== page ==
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The University of Southampton
Southampton Ethics Centre

Secularism, Symbolic Religious Establishment and Democratic Citizenship Event

12:00 - 14:00
3 May 2017
Highfield Campus, 58/4121. All welcome, lunch provided.

For more information regarding this event, please email Adriana Bunea at .

Event details

Debates in liberal political philosophy have recently focused on the question of what secularism means, and in what sense it is required in liberal democracies. Attention has notably been drawn to the issue of symbolic religious establishment (SRE), i.e. the non-coercive recognition of religion through the symbolic establishment of a church or through public endorsements such as the display of religious symbols or the recognition of religious holidays. To what extent is SRE permissible? Does the principle of state neutrality towards religion apply to symbolic acts? Because SRE is purely symbolic, it does not affect any citizen’s rights and it does not entail discriminatory or unfair treatment. The only way, then, to justify the impermissibility of SRE is if one can identify an expressive harm caused by the meaning of a religious symbol itself (Anderson & Pildes 2000; Eisgruber & Sager 2007; Nussbaum 2008). The application of this expressivist argument is however problematic: SRE cannot be said to be impermissible in general, and whether or not there is expressive harm is always a highly contextual question (Laborde 2017; Laegaard 2017; May 2012; Seglow 2017). The objective of this paper is to improve the applicability of the expressivist argument by providing clear guidelines to assess actual cases of SRE in contemporary liberal democracies. I distinguish three elements of a religious symbol that should be evaluated from the perspective of a context-sensitive reasonable observer: (i) its content (to what extent the symbol refers unambiguously to something divisive), (ii) the framework in which it is displayed (how closely it is associated to the exercise of political power or to the definition of the political community), and (iii) its purpose (whether it can be supported by public justification or not). I argue that all three of these elements should be taken into account together to assess the permissibility of SRE, and I identify specific conditions under which SRE represents an expressive harm, and therefore is impermissible.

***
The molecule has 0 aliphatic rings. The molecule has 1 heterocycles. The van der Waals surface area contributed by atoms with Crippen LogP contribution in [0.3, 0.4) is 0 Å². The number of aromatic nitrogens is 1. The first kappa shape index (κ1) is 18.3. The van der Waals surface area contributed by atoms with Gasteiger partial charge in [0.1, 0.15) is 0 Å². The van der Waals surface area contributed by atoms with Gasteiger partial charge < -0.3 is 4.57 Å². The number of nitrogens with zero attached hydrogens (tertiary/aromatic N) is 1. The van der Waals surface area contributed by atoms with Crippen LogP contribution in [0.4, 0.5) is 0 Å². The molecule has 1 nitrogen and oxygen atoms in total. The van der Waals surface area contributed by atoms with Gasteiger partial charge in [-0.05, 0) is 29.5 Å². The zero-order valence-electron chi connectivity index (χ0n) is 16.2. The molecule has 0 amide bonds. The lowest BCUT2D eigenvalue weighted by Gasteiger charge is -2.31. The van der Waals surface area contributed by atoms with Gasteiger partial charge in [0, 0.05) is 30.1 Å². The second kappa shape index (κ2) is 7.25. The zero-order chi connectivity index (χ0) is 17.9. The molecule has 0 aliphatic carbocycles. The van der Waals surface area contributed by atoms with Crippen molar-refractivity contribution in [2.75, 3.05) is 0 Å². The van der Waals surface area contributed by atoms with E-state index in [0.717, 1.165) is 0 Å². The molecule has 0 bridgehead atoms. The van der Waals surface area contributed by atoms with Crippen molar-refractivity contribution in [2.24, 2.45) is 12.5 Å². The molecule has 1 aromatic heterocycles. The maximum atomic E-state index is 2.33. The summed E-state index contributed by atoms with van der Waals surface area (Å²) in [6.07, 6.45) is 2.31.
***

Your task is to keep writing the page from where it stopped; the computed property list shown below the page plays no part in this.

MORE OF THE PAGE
Speaker information

Dr Aurélia Bardon ,University of Liverpool,Aurélia holds a PhD from Columbia University and Sciences Po Paris (2014). Prior to joining the University of Liverpool, she was a Research Associate at University College London. She specializes in normative political theory; her research focuses on public justification, especially on the implications of public justification for religion and religious reasons, as well as on secularism and bioethics.

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